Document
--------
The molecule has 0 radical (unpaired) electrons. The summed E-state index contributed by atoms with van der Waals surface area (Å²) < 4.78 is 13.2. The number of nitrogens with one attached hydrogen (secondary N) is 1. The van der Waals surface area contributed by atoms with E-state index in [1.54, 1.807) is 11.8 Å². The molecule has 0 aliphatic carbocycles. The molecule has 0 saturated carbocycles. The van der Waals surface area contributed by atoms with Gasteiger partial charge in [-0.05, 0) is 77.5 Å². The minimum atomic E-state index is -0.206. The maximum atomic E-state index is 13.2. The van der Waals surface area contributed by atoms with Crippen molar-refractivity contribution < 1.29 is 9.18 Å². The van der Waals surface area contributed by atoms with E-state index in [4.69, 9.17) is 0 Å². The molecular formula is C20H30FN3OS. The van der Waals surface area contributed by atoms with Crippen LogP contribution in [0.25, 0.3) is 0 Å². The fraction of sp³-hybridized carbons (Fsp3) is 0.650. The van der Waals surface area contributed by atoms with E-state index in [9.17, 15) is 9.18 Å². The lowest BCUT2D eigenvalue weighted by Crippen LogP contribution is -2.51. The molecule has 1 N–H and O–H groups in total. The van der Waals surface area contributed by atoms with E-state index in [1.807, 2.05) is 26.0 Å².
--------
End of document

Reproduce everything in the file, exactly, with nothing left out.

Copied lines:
The molecule has 0 radical (unpaired) electrons. The summed E-state index contributed by atoms with van der Waals surface area (Å²) < 4.78 is 13.2. The number of nitrogens with one attached hydrogen (secondary N) is 1. The van der Waals surface area contributed by atoms with E-state index in [1.54, 1.807) is 11.8 Å². The molecule has 0 aliphatic carbocycles. The molecule has 0 saturated carbocycles. The van der Waals surface area contributed by atoms with Gasteiger partial charge in [-0.05, 0) is 77.5 Å². The minimum atomic E-state index is -0.206. The maximum atomic E-state index is 13.2. The van der Waals surface area contributed by atoms with Crippen molar-refractivity contribution < 1.29 is 9.18 Å². The van der Waals surface area contributed by atoms with E-state index in [4.69, 9.17) is 0 Å². The molecular formula is C20H30FN3OS. The van der Waals surface area contributed by atoms with Crippen LogP contribution in [0.25, 0.3) is 0 Å². The fraction of sp³-hybridized carbons (Fsp3) is 0.650. The van der Waals surface area contributed by atoms with E-state index in [9.17, 15) is 9.18 Å². The lowest BCUT2D eigenvalue weighted by Crippen LogP contribution is -2.51. The molecule has 1 N–H and O–H groups in total. The van der Waals surface area contributed by atoms with E-state index in [1.807, 2.05) is 26.0 Å².